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This page was published on 16/02/2006
Published: 16/02/2006

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Published: 16 February 2006  
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Getting to the stem of a chronic problem

Findings by leading European scientists, published in the latest issue of Cell, reveal critical factors determining the onset of Parkinson's disease. The results, researchers say, could prove very useful in developing stem cell therapies aimed at beating this debilitating brain disease.

Picture accompanying the article ‘A New Cell Model for Parkinson's Disease', PLoS Biol 2(11): e385 © PLoS Biology 2004
Picture accompanying the article ‘A New Cell Model for Parkinson's Disease', PLoS Biol 2(11): e385
© PLoS Biology 2004
As many as 4 million people are diagnosed with Parkinson's disease worldwide – around 15% before the age of 50. This serious chronic condition is triggered by a brain chemical (dopamine) imbalance affecting movement. Changes in the cells of the substantia nigra – the area of the brain that produces dopamine – are to blame. Theories for how these changes occur include, among others, accelerated ageing, environmental factors, and genetic susceptibility. Now, as reported in the January issue of Cell, scientists have taken an important step towards stem cell therapy of this disorder.

Researchers at the Karolinska Institute in Sweden discovered something called a “master determinant” in the transformation of mouse embryonic stem cells into bona fide dopamine neurons, brain cells that degenerate in patients with Parkinson's disease. The findings show promise in future cell replacement therapy for this incurable condition sometimes described as ‘shaking palsy', say the study's senior authors, Johan Ericson and Thomas Perlmann.

“The use of cell replacement therapy in the treatment of Parkinson's disease is fraught with … problems,” Perlmann said in a statement. “However, clinical trials have provided important proof of principle that transplantation of dopamine neurons might work in patients.”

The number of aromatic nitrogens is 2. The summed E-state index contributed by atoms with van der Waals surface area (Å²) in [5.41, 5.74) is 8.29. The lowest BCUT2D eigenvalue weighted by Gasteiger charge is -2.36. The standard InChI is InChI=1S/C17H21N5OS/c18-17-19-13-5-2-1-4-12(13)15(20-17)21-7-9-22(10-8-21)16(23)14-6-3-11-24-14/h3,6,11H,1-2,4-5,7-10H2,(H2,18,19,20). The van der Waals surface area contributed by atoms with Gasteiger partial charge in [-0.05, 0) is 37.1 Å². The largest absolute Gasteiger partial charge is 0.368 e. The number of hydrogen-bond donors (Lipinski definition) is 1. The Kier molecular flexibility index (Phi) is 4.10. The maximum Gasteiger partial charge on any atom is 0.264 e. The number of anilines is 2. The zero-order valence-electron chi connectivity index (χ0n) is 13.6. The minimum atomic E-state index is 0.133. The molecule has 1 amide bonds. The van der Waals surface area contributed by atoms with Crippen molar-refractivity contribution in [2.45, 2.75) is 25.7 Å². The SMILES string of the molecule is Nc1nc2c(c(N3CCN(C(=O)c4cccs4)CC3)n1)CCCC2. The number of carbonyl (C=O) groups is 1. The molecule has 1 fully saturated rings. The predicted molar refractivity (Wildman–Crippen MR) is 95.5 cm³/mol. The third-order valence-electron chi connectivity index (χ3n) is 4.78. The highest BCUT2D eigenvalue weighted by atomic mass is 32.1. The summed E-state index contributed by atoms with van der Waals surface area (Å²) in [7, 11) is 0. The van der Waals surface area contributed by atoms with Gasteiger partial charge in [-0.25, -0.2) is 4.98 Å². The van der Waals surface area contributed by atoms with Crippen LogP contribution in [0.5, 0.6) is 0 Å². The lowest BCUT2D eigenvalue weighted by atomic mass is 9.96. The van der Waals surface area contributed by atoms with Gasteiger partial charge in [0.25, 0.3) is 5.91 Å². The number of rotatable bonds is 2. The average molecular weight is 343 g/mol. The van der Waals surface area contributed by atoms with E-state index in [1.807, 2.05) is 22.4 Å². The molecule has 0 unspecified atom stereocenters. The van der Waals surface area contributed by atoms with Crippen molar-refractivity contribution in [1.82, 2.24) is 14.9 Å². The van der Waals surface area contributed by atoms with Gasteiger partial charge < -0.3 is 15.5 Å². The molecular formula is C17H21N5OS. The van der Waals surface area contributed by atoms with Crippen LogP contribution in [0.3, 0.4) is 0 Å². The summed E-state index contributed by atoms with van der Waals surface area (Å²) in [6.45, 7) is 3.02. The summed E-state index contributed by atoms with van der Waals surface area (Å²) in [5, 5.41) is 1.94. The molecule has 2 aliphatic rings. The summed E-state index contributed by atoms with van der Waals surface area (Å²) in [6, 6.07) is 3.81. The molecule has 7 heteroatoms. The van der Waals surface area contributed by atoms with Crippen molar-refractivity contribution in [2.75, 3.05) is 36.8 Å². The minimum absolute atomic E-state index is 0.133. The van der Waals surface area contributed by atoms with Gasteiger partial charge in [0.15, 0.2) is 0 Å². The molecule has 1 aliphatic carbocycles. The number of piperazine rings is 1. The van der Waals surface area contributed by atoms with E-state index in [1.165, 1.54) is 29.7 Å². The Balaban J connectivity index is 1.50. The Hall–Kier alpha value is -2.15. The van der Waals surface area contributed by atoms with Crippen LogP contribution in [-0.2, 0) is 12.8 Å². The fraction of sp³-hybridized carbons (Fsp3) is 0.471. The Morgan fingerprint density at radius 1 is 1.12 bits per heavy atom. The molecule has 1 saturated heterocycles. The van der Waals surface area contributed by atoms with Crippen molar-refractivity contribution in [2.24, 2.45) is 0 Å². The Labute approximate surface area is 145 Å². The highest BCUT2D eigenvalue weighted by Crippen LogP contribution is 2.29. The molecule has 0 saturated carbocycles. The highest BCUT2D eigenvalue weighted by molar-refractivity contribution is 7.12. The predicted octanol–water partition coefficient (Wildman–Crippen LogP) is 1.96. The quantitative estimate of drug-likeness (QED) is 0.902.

“Ethical and practical issues associated with transplantation of foetal dopamine neurons to patients with Parkinson's disease have triggered intense interest in the [possible] use of in vitro-engineered stem cells as an unlimited cellular source for transplantation,” Ericson says. So, the scientists set out to establish whether dopamine neurons could be generated artificially from stem cells. For this, they studied the genes expressed by the dopamine progenitor cells in the developing midbrains of embryonic mice.

Authentic dopamine
The team discovered that two transcription-factor proteins, called Lmx1a and Msx1, are expressed in dopamine progenitor cells. Further analysis revealed that Lmx1 alone is able to provoke dopamine neuron generation in lab animal embryos. The authors also found that Lmx1a's early behaviour actually triggers Msx1 activity, which leads to other events known to be important in the differentiation of these nerve cells. Importantly, they also observed that Lmx1a can induce dopamine neurons when expressed in stem cells, a finding that could one day potentially lead to therapeutic dopamine neurons being generated.

The scientists are confident that these are authentic dopamine neurons. This, they stress, is critical to treating Parkinson's patients with stem cells. “[It] is of utmost importance to make the correct cell type,” says Perlmann. Complicating matters for the team, there are at least 1 000 different types of neurons in the brain, only one of which is clinically relevant to Parkinson's disease.

“Our data establish Lmx1a and Msx1 as critical intrinsic dopamine-neuron determinants, in vivo, and suggest that they may be essential tools in cell replacement strategies in Parkinson's disease,” the researchers conclude.

Further study will show whether stem cell-derived neurons will work in treating rats with Parkinson's disease. And follow-up tests will establish whether these findings in animals will hold for humans as well. The authors of the Cell paper acknowledge their contributors and funding organisations, which include the Swedish National Research Council, the Michael J Fox Foundation – set up by the American actor who suffers from Parkinson's – and the European Community through network funding and a Fifth Framework Programme (FP5) project grant.

The recently concluded three-year EU research project, called Brainstem Genetics, investigated the genetic component in brainstem development and function. Consortium scientists from Norway, Sweden, France and the UK, including those from the Karolinska Institute's department of cell and molecular biology, looked into how the brain stem regulates vital functions involved in major chronic health problems, from sleep and mood disorders through to serious conditions, such as neurodegenerative conditions and tumours.

Cell, Karolinska Institute

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Cell (Elsevier Inc.)
Brainstem Genetics (FP5 on CORDIS)
Johan Ericson 
Johan Ericson and Thomas Perlmann (Karolinska Institute's Department of Cell and Molecular Biology)

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